DENNIS SCHWARTZ 
IS THERE ANY GOOD 
IN SAYING 
EVERYTHING ABOUT A MOVIE?

 
GANDHI (director: Richard Attenborough; screenwriter: John Briley; cinematographers: Ronnie Taylor/Billy Williams; editor: John Bloom; music: Ravi Shankar; cast: Ben Kingsley (Mohandas Gandhi), Candice Bergen (Margaret Bourke-White), Edward Fox (Gen. Reginald Dyer), John Gielgud (Lord Irwin), Trevor Howard (Judge Broomfield), John Mills (Lord Chelmsford), Athol Fugard (Smuts), Martin Sheen (Walker), Ian Charleson (Charlie Andrews), Roshan Seth (Nehru), Geraldine James (Mirabehn), Rohini Hattan (Mrs. Gandhi), Alyque Padamsee (Mohammed Ali Jinnah, founder of Pakistan); Runtime: 188; MPAA Rating: PG; producer: Richard Attenborough; Sony Pictures Releasing; 1982-UK)

 
"Attenborough's crowning achievement as a director."

Reviewed by Dennis Schwartz 

Epic film, with great mob scenes, on the life of the Hindu Mohandas K Gandhi (Ben Kingsley, half Indian actor), the Indian-born British barrister who became a revolutionary practicing what he called Satyagraha, non-violent passive resistance, and because of his leadership India gained independence in 1947 from British rule. Gandhi in his lifetime was revered as a saint and when assassinated in 1948 became a martyr, who was referred to as the "spokesman for the conscience of mankind around the world." Richard Attenborough ("Cry Freedom"/"A Bridge Too Far"/"Shadowlands") directs a straightforward biopic, one that never really answers what Gandhi was all about and despite its length leaves many unanswered questions about his teachings. The film canonizes Gandhi and in the process distorts the historical period it covers, as it paints his rivals and those close to him in too broad terms to mean much. But these flaws give way to the superb groundbreaking charismatic performance of Kingsley, who not only infuses him with great determination and dignity but looks remarkably like his character. The film also does a good job of  incorporating the big theme of the revolution being peaceful. It stands as Attenborough's crowning achievement as a director, in a film that was 20 years in the making. It won 8 Academy Awards: Best Picture, Best Director, Best Actor (Ben Kingsley), Best Editor, Best Art Direction, Best Cinematography, Best Screenplay (John Briley) and Best Costume Design. 

The film that spans more than 50 years in the life of Gandhi's civil rights and freedom struggle opens in 1893, where Mohandas Gandhi is thrown off a South African train for being an Indian and traveling as a person of color in a first class compartment with royal Britishers. While in South Africa, for the next 14 years, the advocate attorney decides to start a non-violent protest campaign for the rights of all Indians in South Africa and when after numerous arrests and worldwide publicity, the South African government relents by recognizing rights for Indians, though not for the native blacks of South Africa.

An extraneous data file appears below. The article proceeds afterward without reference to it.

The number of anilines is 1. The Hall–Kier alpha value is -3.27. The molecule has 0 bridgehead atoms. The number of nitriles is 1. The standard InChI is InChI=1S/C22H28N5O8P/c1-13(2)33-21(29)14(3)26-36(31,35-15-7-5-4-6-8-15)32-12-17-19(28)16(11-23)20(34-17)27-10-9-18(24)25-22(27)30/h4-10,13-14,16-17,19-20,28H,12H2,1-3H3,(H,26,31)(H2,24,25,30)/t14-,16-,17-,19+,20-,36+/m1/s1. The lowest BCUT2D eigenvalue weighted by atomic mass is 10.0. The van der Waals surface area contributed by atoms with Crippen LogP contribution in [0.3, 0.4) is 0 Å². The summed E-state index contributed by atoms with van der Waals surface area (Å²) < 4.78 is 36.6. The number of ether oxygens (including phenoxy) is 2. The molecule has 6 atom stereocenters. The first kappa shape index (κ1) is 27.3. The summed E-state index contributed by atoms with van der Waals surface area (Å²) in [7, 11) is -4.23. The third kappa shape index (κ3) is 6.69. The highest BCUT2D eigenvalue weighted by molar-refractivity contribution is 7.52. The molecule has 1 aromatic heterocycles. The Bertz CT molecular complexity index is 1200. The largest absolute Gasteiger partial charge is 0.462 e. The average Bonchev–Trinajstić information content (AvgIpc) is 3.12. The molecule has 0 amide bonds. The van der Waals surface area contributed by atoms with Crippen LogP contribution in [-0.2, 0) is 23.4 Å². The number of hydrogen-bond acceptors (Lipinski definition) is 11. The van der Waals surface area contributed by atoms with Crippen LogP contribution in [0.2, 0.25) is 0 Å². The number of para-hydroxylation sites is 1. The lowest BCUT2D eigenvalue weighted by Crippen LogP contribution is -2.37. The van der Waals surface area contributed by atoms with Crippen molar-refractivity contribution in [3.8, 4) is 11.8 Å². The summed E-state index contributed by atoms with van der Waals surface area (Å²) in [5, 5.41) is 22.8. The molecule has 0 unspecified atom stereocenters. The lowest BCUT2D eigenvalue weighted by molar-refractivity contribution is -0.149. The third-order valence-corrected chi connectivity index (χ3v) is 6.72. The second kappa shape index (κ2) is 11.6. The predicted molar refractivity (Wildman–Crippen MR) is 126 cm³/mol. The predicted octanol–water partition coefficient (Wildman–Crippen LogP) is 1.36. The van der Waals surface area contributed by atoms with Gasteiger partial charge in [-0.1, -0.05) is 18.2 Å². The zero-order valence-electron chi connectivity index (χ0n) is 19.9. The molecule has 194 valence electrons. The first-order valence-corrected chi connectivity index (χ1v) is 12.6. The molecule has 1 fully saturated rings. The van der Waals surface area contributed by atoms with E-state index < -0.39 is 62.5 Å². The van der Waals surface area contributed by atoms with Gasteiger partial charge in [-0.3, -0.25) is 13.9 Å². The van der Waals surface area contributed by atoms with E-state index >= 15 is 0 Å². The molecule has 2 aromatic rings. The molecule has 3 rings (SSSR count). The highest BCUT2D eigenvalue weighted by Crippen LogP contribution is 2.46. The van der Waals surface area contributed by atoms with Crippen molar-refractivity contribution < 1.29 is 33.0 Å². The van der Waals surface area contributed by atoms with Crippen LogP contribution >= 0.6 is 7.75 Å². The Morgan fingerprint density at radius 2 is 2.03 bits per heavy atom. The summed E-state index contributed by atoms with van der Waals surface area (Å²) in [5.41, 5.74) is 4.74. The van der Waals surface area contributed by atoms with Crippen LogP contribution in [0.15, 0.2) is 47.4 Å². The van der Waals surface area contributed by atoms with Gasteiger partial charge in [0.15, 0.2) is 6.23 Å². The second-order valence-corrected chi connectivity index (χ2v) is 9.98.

Gandhi is invited back to India in 1915 as a national hero and takes up the fight for India's independence from the British Empire and vigorously mounts a non-violent non-cooperation campaign of unprecedented magnitude. He lives a simple life in an ashram near Ahmedabad. Over the ensuing years there are  incidents of violence against the protesters and Gandhi is imprisoned several times. The protests continue through World War II and have gained massive worldwide coverage, especially in movie newsreels of the period, as a tired England from the war finally grants India's independence. But independence proves to be no utopia, as religious tensions between Hindus and Muslims suddenly erupt into nation-wide violence. The upset Gandhi declares a hunger strike, and does not eat until the fighting stops. Against Gandhi's wishes the country is divided, but at least the fighting stops. After the Partition of India is carried out, the new Muslim countries are called Pakistan and Bangladesh. While Gandhi was still trying to work out a more peaceful solution to the religious conflict, an angry dissident assassinates the 78-year-old with a bullet.

In supporting roles the following actors caught my attention: Candice Bergen has a nice fun part in a cameo playing the American photographer Margaret Bourke-White. Edward Fox is chilling playing the British General Dwyer, the commander in charge of the brutal massacre of more than 1500 Indian men, women and children by native soldiers in a compound called Jallianwalla Bagh. Anti-apartheid playwright Athol Fugard effectively plays apartheid architect Jan Smuts. Roshan Seth makes for a bland Nehru, which mostly can be attributed to the script not developing his character.

REVIEWED ON 3/25/2008        GRADE: B

Dennis Schwartz: "Ozus' World Movie Reviews"

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